An analogous situation occurred in a dreadful, but fascinating, example found here. This incident occurred in Eugene, Oregon. Oregon is also an open carry state. However, it may or may not have that particular law that Idaho has regarding a “body of men.” If this incident had occurred in Idaho, a police officer reporting to the scene would be tasked with the duty to arrest the demonstrator. Not aware, or properly understanding the law, that the driver is not part of a “body of men,” violence would likely erupt at the scene and likely throughout the entire United States. People would consider the driver to be equally at fault. He may very well be at fault. If, for example, if he were driving in Pennsylvania he would need a concealed carry permit to carry his loaded pistol on his person while driving. But as regards the “body of men” law he is not in violation of it. Differing laws from one state to another all across the United States can be a source of much confusion and misunderstanding.
This is an interesting situation because it brings into focus a fundamental principle of the Rule of Law that I know President Ulysses Simpson Grant understood. Unless a government intends to enforce a law that it has created the law must be removed. Not doing so breeds contempt of the people for all laws the government has created. In the situation where no American is indifferent to the Black Lives Matter movement, with the two opposing camps in Cour D’alene comprising the near totality of the population, violation of the law indicates that the law serves no purpose of the people.
We have seen a similar situation in Pennsylvania. The Philadelphia District Attorney vowed to charge a Philadelphia police officer who, when deployed by his commanders, used pepper spray against demonstrators who were blocking Interstate 476. The ordinance laws of Philadelphia explicitly state that nobody may block either a street nor sidewalk within the City without first obtaining a permit to do so. The demonstrators blocking Federal Defense Interstate Highway 476 had no such permit to do so. Yet the Philadelphia District Attorney believed that such persons were acting within their lawful right to protest. Regardless of whatever opinion one may have regarding the actions taken by Police Officer Richard Nicoletti toward the demonstrators, the opinion of the District Attorney is nothing short of ludicrous. The people ought rightfully expect that the ordinance, requiring a permit to block a city street, be removed.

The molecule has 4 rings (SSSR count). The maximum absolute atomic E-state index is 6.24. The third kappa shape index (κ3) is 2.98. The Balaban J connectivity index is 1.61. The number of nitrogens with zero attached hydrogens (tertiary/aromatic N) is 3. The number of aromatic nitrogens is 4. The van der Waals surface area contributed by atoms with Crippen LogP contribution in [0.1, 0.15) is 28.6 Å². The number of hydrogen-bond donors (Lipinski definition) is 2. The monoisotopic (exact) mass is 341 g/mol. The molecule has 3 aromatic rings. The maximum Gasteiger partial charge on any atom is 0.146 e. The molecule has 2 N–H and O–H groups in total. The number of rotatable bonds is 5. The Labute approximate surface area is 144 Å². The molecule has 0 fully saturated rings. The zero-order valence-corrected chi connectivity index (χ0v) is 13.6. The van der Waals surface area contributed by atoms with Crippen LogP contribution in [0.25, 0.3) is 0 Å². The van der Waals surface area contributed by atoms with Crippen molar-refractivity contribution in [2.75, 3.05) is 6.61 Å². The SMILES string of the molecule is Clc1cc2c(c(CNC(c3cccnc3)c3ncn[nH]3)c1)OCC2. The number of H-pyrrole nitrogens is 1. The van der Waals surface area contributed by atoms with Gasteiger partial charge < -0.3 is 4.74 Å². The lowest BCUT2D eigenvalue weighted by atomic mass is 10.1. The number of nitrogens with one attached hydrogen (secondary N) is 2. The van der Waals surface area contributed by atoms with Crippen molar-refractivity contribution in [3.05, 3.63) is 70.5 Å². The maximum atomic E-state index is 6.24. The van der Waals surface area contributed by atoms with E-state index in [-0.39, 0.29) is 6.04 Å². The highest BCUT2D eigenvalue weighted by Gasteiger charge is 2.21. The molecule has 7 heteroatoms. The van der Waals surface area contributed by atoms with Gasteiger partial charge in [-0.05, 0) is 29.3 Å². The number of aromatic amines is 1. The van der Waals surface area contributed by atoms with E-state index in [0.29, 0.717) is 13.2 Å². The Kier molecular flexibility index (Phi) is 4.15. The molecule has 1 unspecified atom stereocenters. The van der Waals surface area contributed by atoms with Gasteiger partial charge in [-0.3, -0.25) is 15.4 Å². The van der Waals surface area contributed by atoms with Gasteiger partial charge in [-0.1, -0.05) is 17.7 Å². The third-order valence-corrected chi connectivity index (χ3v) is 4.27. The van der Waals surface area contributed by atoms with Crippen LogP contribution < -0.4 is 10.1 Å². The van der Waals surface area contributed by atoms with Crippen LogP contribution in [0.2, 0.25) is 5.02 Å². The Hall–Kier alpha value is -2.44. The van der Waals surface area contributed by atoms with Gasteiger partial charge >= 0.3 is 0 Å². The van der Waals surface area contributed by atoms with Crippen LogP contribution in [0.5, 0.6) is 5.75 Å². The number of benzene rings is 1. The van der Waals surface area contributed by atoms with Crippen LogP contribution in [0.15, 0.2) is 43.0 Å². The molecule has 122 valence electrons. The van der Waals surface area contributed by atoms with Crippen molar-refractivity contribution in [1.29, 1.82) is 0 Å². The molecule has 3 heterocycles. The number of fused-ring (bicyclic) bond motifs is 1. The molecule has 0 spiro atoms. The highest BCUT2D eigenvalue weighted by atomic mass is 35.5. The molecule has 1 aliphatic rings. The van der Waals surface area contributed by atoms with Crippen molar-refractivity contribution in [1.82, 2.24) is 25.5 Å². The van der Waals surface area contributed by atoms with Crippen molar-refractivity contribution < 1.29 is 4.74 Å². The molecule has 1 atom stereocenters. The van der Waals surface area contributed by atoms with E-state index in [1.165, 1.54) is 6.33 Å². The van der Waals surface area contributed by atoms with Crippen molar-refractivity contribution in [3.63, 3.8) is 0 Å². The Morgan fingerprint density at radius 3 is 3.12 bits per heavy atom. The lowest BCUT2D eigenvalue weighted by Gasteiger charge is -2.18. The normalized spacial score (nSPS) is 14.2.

It may irritate some that I choose to include the following example. I do so to show that there is no color-line to tragedy in America. Tragedy stuck over the Labor Day weekend in Utah. A mother, distressed because her 13 year old autistic son was having a violent seizure, called the police for help. They came and shot her son. No cities in America burned as result of this shooting. The outrage is no less intense than that resulting from the suffocation of George Floyd nor the shootings of Jacob Blake and Rayshard Brooks. No rioting, no looting, nor any arson follows the shooting of Linden Cameron, not because he is any less loved than the others, but because the boy is white. He is not the first white boy to suffer unjustly at the hands of the police. Nor will he be the last. We who understand the Rule of Law recognize its imperfections. We seek to remove them and improve its performance. But we don’t riot.